Alfredo Garcia is Peckinpah’s meditation on the sacred and profane. You might wonder if this is true, since his movies are usually very violent and were almost always X-rated by the distributors at the time. Well, I’ll tell you what; to hell with those distributors. Peckinpah was a troubled man and during the shooting of this movie he was influenced by Warren Oates to start abusing cocaine (which later lead to his premature death). His mind wasn’t in the right places, but his heart surely was because in the midst of all the bloody chaos that engulfs the main characters of Alfredo Garcia, there is always a theme of love, regret, betrayal, motherhood and devotion hiding underneath the layers of foul language and extreme violence. Why? Because Peckinpah refused to label himself as a B-movie director. Critics hated him, the material he adapted and the stories he tried to tell. Screw them, he kept on going and his movies are still relevant today just as they were back in the day.

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There is love in this movie. Lots of it. And it’s beautiful.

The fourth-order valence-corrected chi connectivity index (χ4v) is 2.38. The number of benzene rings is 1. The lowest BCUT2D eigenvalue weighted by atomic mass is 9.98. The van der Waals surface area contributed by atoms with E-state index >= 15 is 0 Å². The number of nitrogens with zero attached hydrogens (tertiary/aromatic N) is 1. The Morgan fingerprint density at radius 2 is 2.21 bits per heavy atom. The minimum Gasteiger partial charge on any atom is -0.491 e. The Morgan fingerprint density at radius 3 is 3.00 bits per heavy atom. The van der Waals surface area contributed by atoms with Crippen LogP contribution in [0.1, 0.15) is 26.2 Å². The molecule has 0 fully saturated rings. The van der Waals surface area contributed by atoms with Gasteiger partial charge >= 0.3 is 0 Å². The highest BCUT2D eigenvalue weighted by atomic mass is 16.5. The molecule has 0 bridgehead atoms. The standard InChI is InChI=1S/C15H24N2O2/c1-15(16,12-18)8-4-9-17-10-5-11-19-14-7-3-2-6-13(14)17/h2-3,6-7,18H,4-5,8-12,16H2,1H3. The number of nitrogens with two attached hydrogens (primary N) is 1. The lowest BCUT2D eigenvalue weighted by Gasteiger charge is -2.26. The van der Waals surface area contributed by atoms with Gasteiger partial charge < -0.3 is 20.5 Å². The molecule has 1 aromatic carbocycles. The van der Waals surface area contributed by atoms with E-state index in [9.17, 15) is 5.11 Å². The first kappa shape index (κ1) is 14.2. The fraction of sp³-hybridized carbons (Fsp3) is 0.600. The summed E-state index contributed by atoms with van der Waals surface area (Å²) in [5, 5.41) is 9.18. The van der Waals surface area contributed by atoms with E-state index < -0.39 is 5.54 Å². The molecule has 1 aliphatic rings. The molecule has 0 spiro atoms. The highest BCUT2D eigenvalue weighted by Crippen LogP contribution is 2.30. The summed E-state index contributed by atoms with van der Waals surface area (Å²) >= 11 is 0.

In Alfredo Garcia, Peckinpah has no mercy. His characters are still filthy, sweaty and violent. Bennie is a mercenary, an angry dog looking for something that isn’t there. Bennie, if you will, in some kind of twisted way represents the director himself. Warren Oates admitted that he tried to copy Peckinpah’s walk, way of dressing and all around behavior. Bennie IS Peckinpah. He is a man forced by the higher laws, squeezed to a pulp in order to find a dead man’s head. He sacrifices everything he has just for a stupid dead man’s head. Peckinpah was known at the time as the number one enemy of Hollywood producers since he once claimed that making movies in Hollywood was a torture and preferred to move to Mexico and continue his career over there. Bennie’s story is Sam Peckinpah’s story. Digging up a grave, opening a coffin and finding a useless, lifeless body was Peckinpah’s trade. Nothing in movies is sacred. Just like a dead man’s grave. Everything ends in blood, casualties and if you’re lucky, a newborn baby. Not all masterpieces carry Oscar nominations and this movie is one of them.

So, yeah. That’s Peckinpah for you. A director who had balls made of steel and a talent that so many people tried to deny him. Good for you, Sam. Good for you.

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The man himself, Sam Peckinpah.